Rihanna successfully sues Topshop for passing off over t-shirt bearing her photograph

United Kingdom

In Fenty v Arcadia Group Brands Limited (t/a Topshop) ([2013] EWHC 2310 (Ch)), the High Court of England and Wales (Chancery Division) has found that Topshop's sale of a Rihanna t-shirt without her approval was an act of passing off.

In March 2012 the fashion retailer Topshop began selling a t-shirt that featured on its front a photograph of the musician Rihanna. The t-shirt was produced for Topshop by Knitmania UK Ltd, a clothing design and manufacturing company, which had licensed the photograph in question from the owner of the photograph, but not from Rihanna herself. Rihanna brought a claim against Topshop for passing off, on the basis that the sale of the t-shirt featuring her image would create the false impression that Rihanna had authorised the t-shirt.

There is no separate concept of 'image rights' in English law. Nevertheless, celebrities have relied on passing off before English courts to prevent the use of their image by a third party. Such claims will be successful where the individual can demonstrate to the court that:

  • he or she has goodwill amongst the relevant members of the public;
  • the use complained of constitutes a misrepresentation to those members of the public; and
  • the misrepresentation causes damage to the individual’s goodwill. 

The misrepresentation would be that the relevant members of the public were deceived into purchasing the product featuring the individual as they believe that it has been authorised or endorsed by that individual. If the relevant public bought the t-shirt merely because the individual featured, this would not suffice. 

Mr Justice Birss began by considering whether Rihanna had the necessary goodwill amongst the relevant members of the public. He noted that Rihanna has a number of companies that exploit her image commercially. She has, or had, endorsement agreements with a large number of major brands. Rihanna had also made efforts to promote an association with the world of fashion, having worked with several high-end fashion labels and having signed an agreement to sign a collection for a high-street fashion store. In particular, the judge considered, this demonstrated that Rihanna’s endorsement of high-street fashion was of value at the relevant time. Rihanna was found to have “ample goodwill” on this basis.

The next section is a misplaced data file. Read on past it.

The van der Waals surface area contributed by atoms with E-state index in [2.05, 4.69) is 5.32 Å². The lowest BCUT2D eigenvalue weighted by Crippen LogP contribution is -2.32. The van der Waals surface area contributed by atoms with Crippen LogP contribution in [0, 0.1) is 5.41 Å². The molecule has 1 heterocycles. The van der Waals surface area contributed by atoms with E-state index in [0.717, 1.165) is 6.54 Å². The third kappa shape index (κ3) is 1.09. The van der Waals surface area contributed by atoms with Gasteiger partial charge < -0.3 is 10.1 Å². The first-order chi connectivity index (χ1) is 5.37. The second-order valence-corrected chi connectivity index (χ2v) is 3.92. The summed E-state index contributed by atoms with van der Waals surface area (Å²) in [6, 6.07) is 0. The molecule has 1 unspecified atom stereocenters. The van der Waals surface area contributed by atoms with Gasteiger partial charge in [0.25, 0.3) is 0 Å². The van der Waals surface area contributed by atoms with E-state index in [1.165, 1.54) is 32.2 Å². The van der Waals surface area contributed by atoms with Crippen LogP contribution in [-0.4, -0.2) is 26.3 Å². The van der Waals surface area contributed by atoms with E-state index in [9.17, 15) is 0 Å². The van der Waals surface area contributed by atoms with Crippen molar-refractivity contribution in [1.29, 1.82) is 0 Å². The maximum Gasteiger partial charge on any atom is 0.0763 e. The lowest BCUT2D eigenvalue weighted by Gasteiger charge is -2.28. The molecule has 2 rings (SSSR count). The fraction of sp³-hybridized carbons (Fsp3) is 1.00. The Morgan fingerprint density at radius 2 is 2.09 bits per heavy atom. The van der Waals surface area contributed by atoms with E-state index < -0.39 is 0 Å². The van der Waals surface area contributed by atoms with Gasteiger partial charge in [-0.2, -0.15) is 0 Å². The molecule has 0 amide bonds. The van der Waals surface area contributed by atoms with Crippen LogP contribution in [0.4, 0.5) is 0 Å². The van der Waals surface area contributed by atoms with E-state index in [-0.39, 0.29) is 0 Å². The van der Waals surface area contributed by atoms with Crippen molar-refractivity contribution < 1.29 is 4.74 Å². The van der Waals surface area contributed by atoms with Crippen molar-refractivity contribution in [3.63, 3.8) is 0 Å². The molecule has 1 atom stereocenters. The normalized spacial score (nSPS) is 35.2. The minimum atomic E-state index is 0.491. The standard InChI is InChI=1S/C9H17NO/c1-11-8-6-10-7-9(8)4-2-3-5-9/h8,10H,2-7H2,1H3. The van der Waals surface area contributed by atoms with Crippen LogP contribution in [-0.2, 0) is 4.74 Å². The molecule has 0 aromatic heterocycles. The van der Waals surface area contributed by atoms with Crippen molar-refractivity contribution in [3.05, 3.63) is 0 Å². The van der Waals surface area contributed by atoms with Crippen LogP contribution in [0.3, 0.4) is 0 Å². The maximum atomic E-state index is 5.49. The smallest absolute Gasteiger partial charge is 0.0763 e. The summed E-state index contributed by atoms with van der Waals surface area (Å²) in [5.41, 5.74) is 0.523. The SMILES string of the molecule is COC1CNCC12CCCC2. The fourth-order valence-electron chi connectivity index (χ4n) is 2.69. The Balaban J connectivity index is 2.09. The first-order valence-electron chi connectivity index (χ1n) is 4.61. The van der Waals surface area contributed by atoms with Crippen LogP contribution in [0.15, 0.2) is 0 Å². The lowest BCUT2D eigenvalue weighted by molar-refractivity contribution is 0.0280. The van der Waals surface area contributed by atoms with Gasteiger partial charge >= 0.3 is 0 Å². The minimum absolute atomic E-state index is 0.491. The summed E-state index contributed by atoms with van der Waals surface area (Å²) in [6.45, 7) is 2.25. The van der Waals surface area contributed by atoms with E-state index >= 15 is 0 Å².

The misrepresentation, Mr Justice Birss commented, was the real issue in this case. To assess whether there had been a misrepresentation as to the trade origin of the t-shirt, the judge examined the circumstances of its sale as well as the garment itself, as he considered that the relevant public would not necessarily expect that a garment featuring a celebrity would be authorised by the celebrity. As to the circumstances of sale, he noted that Topshop sold both authorised celebrity goods as well as those licensed in similar way to the t-shirt in dispute. This meant Topshop’s customers would have no expectation either way. He also noted that Topshop went to particular efforts to associate itself with stylish artists such as Rihanna, and that they had derived publicity from her visiting the store in the past.

The judge then considered the context of the image, which he concluded had been taken during a video shoot for one of Rihanna’s singles.  This, he felt, would be noticed by fans as the outfit she was wearing in the photograph would be recognisable as a publicity shot associated with the single and the album from which the single was taken. Taking the circumstances of sale and the image itself together, Mr Justice Birss concluded that a substantial portion of the relevant public would believe the image was authorised, and thus Topshop had made a misrepresentation as to the trade origin of the t-shirt. As for damage, the judge found that it would amount to lost sales for Rihanna’s merchandising business, as well as loss of control of her reputation in the fashion sphere.

The judge was keen to stress that this case was not about 'image rights', but instead the case illustrates that the English law of passing off does recognise an 'exploitation of image' right that can be protected. The distinction may be a fine one, but the facts of the case demonstrate the boundaries of where the line can be drawn. Uses of a celebrity image that suggest an official status (assuming that the celebrity in question can establish goodwill in endorsement/merchandising) are prohibited, whereas 'unauthorised' images are more likely to be acceptable.

The fact that this case came to court is also a reminder that other mechanisms can (and should) be explored by celebrities to control the use of images that may appear 'official'. If the copyright in the photoshoot images had been assigned to Rihanna, or if the photographer had been forbidden from further licensing or exploiting the photograph, then the issues may have been much simpler. Image rights are undeniably valuable and are becoming more so in modern commerce.

Hiroshi Sheraton and Leigh Smith, McDermott Will & Emery UK LLP, London

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